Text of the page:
I read your article, Megan, and it hardly qualifies as "strong evidence". Nothing is said about the correlation of HIV to number of sexual partners for either circumcized or uncircumcized men, for example. But even if this is true, that doesn't mean that circumcision is a good or preferable way to avoid HIV. Abstinence is a FAR more effective way of avoiding HIV. As is amputating the entire penis. The end does not justify the means. Circumcision is mutilation of the human body. It's not necessary to avoid contracting HIV. There are better and more humane ways of doing so. That's where our efforts are best placed. NOT in promoting the mutilation of half the human population.

Even your "study" states that the HIV infection rate in uncirced men was less than 3%. So 97% of the men would be circed UNNECESSARILY! Not only that, but circing would not eliminate the risk of HIV, just reduce it. So half of that 3% would get HIV anyway. This "study" was pushed by people with a religiuos agenda, and was not scientific at all. If someone wants to circ their own body, fine. But no one should be allowed to circumcize another person without their consent. Period.

12:19PM PDT on Aug 31, 2011

Megan Zehnder, you state that there is "strong evidence" that circumcision protects against HIV, supporting your claim by referring to studies performed in Sub-Saharan Africa.
You are from the USA, right? Yet you use findings designed and performed in the Sub-Sahara as a reason to justify subjecting baby boys (who can't have sex!) in the USA!
Why do you think that findings from third world countries are projectable onto developed nations? Since the HIV pandemic is of 30 years' standing, why don't you have any evidence from your own country - or any developed nation - that circumcision offers some protection?
The AFAO of Australia (a branch of the Australian Public Health), following due research in Australia, stated in 2008: "Circumcision has no part in the Australian HIV epidemic". A similar position is taken by health authorities in Europe. As the AFAO mentioned in its report: The USA has the highest incidence of male circmcision in the industrialized world (about 80% of U.S. men are circumcised), yet ALSO has the highest incidence of HIV transmission in men!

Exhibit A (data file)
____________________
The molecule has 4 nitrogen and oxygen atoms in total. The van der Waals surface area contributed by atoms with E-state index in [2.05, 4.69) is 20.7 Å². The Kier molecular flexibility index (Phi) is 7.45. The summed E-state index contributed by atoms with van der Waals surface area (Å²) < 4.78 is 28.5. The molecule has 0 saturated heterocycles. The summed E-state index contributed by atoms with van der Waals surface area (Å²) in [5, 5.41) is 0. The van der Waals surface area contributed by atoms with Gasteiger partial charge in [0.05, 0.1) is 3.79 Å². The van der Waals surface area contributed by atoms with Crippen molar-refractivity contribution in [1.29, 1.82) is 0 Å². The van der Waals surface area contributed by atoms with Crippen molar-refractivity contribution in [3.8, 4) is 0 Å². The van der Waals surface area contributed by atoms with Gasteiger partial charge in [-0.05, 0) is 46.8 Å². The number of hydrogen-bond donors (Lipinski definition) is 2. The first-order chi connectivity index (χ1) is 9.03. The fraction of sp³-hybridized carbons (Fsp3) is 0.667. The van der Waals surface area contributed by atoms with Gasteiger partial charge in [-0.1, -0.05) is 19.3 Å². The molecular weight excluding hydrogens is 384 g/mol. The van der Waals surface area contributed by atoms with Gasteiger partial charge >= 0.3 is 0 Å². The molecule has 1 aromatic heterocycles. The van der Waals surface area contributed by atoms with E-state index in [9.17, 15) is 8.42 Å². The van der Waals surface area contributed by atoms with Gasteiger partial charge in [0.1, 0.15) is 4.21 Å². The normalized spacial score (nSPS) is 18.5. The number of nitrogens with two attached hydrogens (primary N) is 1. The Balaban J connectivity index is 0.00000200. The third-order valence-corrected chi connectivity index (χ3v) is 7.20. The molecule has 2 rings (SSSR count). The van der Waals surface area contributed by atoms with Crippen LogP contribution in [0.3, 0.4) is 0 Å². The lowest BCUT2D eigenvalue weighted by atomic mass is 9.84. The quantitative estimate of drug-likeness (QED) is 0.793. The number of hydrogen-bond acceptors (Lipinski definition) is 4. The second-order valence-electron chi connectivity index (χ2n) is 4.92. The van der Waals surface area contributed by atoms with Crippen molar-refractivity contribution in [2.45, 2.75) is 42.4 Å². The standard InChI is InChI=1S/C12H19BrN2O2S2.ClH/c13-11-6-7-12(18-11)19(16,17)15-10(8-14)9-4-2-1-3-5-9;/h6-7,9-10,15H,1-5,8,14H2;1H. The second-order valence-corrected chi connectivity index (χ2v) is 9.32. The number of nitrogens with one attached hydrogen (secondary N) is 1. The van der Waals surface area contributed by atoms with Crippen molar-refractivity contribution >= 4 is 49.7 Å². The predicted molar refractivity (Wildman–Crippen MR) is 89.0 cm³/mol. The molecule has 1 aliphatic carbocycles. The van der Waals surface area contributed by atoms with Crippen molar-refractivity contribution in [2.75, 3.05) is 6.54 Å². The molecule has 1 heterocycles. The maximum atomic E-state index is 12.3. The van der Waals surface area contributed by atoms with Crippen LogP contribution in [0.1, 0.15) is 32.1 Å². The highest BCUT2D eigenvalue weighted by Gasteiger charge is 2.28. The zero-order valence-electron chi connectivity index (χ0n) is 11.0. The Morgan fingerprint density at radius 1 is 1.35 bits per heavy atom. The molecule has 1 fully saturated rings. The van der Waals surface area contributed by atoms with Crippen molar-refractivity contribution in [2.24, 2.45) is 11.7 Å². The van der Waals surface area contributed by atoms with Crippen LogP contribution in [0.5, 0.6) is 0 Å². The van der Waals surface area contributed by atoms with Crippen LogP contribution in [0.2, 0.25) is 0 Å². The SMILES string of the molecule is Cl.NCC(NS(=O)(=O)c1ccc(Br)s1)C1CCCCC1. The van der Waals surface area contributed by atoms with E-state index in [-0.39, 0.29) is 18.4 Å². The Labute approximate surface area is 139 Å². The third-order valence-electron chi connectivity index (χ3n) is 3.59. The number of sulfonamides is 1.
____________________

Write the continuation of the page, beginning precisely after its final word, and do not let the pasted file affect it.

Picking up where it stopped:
Conversely, in Europe circmcision is very uncommon. Yet Europe has the LOWEST incidence of HIV! A large study on circumcision involving over 60,000 US men recruited from San Francisco STD clinics was undertaken by Mor et al. in 2008. It found NO DIFFERENCE in HIV infection between the circumcised and uncircumcised men

12:18PM PDT on Aug 31, 2011

Megan Zehnder, you state that there is "strong evidence" that circumcision protects against HIV, supporting your claim by referring to studies performed in Sub-Saharan Africa.
You are from the USA, right? Yet you use findings designed and performed in the Sub-Sahara as a reason to justify subjecting baby boys (who can't have sex!) in the USA!
Why do you think that findings from third world countries are projectable onto developed nations? Since the HIV pandemic is of 30 years' standing, why don't you have any evidence from your own country - or any developed nation - that circumcision offers some protection?
The AFAO of Australia (a branch of the Australian Public Health), following due research in Australia, stated in 2008: "Circumcision has no part in the Australian HIV epidemic". A similar position is taken by health authorities in Europe. As the AFAO mentioned in its report: The USA has the highest incidence of male circmcision in the industrialized world (about 80% of U.S. men are circumcised), yet ALSO has the highest incidence of HIV transmission in men!

Conversely, in Europe circmcision is very uncommon. Yet Europe has the LOWEST incidence of HIV! A large study on circumcision involving over 60,000 US men recruited from San Francisco STD clinics was undertaken by Mor et al. in 2008. It found NO DIFFERENCE in HIV infection between the circumcised and uncircumcised men

11:44AM PDT on Aug 31, 2011

There is strong evidence that circumcision reduces HIV infections: http://www.bloomberg.com/news/2011-07-20/circumcision-reduces-hiv-infections-76-in-south-african-study.html